BALCO Attorney Agrees To Plead Guilty
Thursday, February 15th 2007, 5:41 am
By: News On 6
SAN FRANCISCO (AP) _ A Colorado lawyer who admitted in court papers that he leaked secret grand jury documents in a federal steroids probe to reporters made an initial court appearance Thursday on obstruction of justice charges.
Troy Ellerman pleaded not guilty in U.S. District Court, but prosecutors said it was a formality and they expected he would plead guilty later in the day.
Ellerman's appearance came the day after federal prosecutors announced he agreed to plead guilty to obstructing justice in a deal that would prevent two San Francisco Chronicle reporters from going to jail for refusing to divulge their source.
In court papers filed Wednesday, Ellerman said he allowed the Chronicle's Lance Williams and Mark Fainaru-Wada to view transcripts of the grand jury testimony of baseball stars Barry Bonds, Jason Giambi, Gary Sheffield and sprinter Tim Montgomery.
Ellerman had represented Victor Conte, founder of the Bay Area Laboratory Co-operative, the Burlingame-based supplements lab that allegedly provided performance-enhancing drugs to elite athletes, as well as BALCO vice president James Valente. They were among five men who pleaded guilty to steroids-related charges in an earlier phase of the investigation.
Ellerman, 44, of Woodland Park, Colo., agreed to plead guilty to four felony counts of obstruction of justice and disobeying court orders. He could spend up to two years in prison and pay a $250,000 fine. A judge still has to approve the terms of Ellerman's plea agreement; no sentencing date was set.
Ellerman, who is licensed to practice law in California, also faces disbarment.
The Chronicle published stories in 2004 that reported Giambi and Montgomery admitted to the grand jury that they took steroids, while Bonds and Sheffield testified they didn't knowingly take the drugs. The leaked testimony also was featured prominently in the writers' book, ``Game of Shadows,'' which recounts Bonds' alleged use of steroids.
A federal judge ordered the reporters jailed after they refused to divulge their source. They have remained free pending an appeal to the 9th U.S. Circuit Court of Appeals, but Ellerman's plea deal states that federal prosecutors will no longer try to put the reporters in prison.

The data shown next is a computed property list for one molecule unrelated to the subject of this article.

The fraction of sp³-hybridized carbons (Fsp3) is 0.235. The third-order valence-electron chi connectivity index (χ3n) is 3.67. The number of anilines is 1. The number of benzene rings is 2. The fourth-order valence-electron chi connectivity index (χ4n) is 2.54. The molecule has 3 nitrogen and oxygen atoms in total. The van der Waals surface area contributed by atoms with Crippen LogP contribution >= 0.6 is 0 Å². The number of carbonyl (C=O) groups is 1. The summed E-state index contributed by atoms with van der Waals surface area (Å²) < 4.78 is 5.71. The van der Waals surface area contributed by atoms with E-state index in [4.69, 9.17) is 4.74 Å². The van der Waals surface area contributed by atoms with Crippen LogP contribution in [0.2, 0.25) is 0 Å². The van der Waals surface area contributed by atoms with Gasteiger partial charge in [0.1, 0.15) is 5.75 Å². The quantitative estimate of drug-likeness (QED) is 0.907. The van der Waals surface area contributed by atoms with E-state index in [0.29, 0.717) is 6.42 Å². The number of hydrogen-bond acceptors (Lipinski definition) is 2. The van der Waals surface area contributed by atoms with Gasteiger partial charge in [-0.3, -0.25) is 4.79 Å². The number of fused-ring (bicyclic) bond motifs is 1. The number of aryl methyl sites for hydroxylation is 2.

Eve Burton, general counsel for Hearst Corp., which owns the Chronicle, would not confirm or deny that Ellerman was the source of the leaked documents. The reporters also declined to discuss their source.
Ellerman earlier represented Conte, but it was in 2004, when he was preparing Valente's defense against steroid distribution charges that he became a key source for the two Chronicle reporters.
In March 2004, Ellerman signed an agreement that he would not disclose grand jury testimony given to him to prepare the defense. But in June of that year, he allowed Fainaru-Wada to come to his office and take verbatim notes of testimony by Montgomery; the Chronicle published a story about the sprinter's testimony June 24, according to court documents.
After telling Judge Susan Illston that he was angry about the leak, Ellerman filed a court statement swearing he wasn't the source. In October 2004, he filed a motion to dismiss the criminal case against Valente because of ``repeated government leaks of confidential information to the media.''
The following month, he again allowed Fainaru-Wada to take verbatim notes of the grand jury transcripts, this time of the testimony of Bonds, Giambi and Sheffield, the court papers show.
``I find the fact that Troy Ellerman has admitted to leaking the BALCO grand jury transcripts to be outrageous,'' Conte said in an e-mail to The Associated Press.
Prosecutors said a ``previously unknown witness'' approached the FBI and offered to help prove that Ellerman was the source. Larry McCormack, former executive director of the Pro Rodeo Hall of Fame and a private investigator connected to the BALCO investigation, told the AP Wednesday that he tipped off FBI agents.
``I didn't think it was right. I told Troy that several times,'' said McCormack, who knew Ellerman through the rodeo circuit and called him a friend. Ellerman is commissioner of the Professional Rodeo Cowboys Association.
San Francisco U.S. Attorney Kevin Ryan said the plea deal should end speculation that his office was a source of the leaks.
``I've maintained from the beginning that neither the agents nor the federal prosecutors involved in the BALCO case were the source of any grand jury leaks,'' he said.
Besides Conte and Valente, chemist Patrick Arnold, Bonds' personal trainer Greg Anderson, and track coach Remi Korchemny have all pleaded guilty in the BALCO probe. Korchemny and Valente were sentenced to probation and the others were each sentenced to jail terms no longer than four months.
Bonds has never been charged but suspicion continues to dog the San Francisco Giants slugger as he chases baseball's career home run record.
He told the grand jury he thought Anderson had given him flaxseed oil and arthritic balm, rather than the BALCO steroids known as ``The Clear'' and ``The Cream.'' A federal grand jury is investigating him for possible perjury and obstruction of justice charges.